Trick yourself with affirmations
A self-mantra is one of the best and oldest tricks in the book. Find a mantra that suits yourself and what you are particularly anxious about at the time. Self-mantras can change year by year but they are always beneficial to make yourself feel better and stronger. A few examples are as followed: “my anxiety won’t control me,” “You’ve got this sweet girl,” and “I have a great life and I look forward to tomorrow.”
Live for today
Living for today is a simple solution with a big impact. Imagine not thinking about tomorrow or the struggles you will face way ahead. If you give all your energy to only one day you can experience what it is like to live without the great weight of anxiety. So many of the struggles you are bracing against way ahead will actually never become a real problem. Many things change over the course of time and many of your current anxieties are not required today or in the future. So tune into what you need to accomplish today rather than tomorrow.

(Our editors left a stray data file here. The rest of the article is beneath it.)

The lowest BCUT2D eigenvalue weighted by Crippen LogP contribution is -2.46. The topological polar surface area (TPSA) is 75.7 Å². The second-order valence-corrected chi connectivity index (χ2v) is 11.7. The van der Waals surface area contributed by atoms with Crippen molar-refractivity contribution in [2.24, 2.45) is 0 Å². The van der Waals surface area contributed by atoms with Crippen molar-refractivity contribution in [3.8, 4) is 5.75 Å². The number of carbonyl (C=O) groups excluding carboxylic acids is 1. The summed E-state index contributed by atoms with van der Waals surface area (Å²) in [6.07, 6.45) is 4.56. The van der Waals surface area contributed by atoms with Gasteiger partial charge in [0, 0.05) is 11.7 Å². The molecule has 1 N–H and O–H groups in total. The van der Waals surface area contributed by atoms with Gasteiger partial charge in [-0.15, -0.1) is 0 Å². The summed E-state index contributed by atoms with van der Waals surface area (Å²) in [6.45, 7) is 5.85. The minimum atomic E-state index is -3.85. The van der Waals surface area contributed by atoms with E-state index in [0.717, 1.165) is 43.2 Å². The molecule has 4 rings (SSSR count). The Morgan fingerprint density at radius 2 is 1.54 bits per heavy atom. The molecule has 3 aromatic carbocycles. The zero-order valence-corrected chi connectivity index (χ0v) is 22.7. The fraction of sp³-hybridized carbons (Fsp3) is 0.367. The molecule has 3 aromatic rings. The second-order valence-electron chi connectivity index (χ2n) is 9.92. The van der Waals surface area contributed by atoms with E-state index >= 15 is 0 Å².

Make a sleep schedule and stick to it
Okay I get it, this is a harder task than studying for a final. For so many young adults and college students sleep is pushed to the far back of our priority list especially when under a time crunch. But the truth is that lack of sleep elevates our anxiety. Sleep is vital to performing well and being well. In order to stop sacrificing sleep you should keep a sleep schedule. The key is to go to sleep at the same time every night in order to sync an internal clock. The best way to stick to a sleep schedule is to construct a pre-sleep routine. This could be: reading a chapter of your current book before bed or drinking sleepy-time tea. Separate your routine from the hustle of the day.
Make a wake-up routine and stick to it
This is the just like the idea of constructing a pre-sleep routine but for the morning. If you have a daily task, like making your bed, complete it before the day actually starts. This way you have already completed something in the day. No matter what mountains are ahead of you, you will be proud of the tasks (no matter how small) that you already accomplished.
Image via Celina Timmerman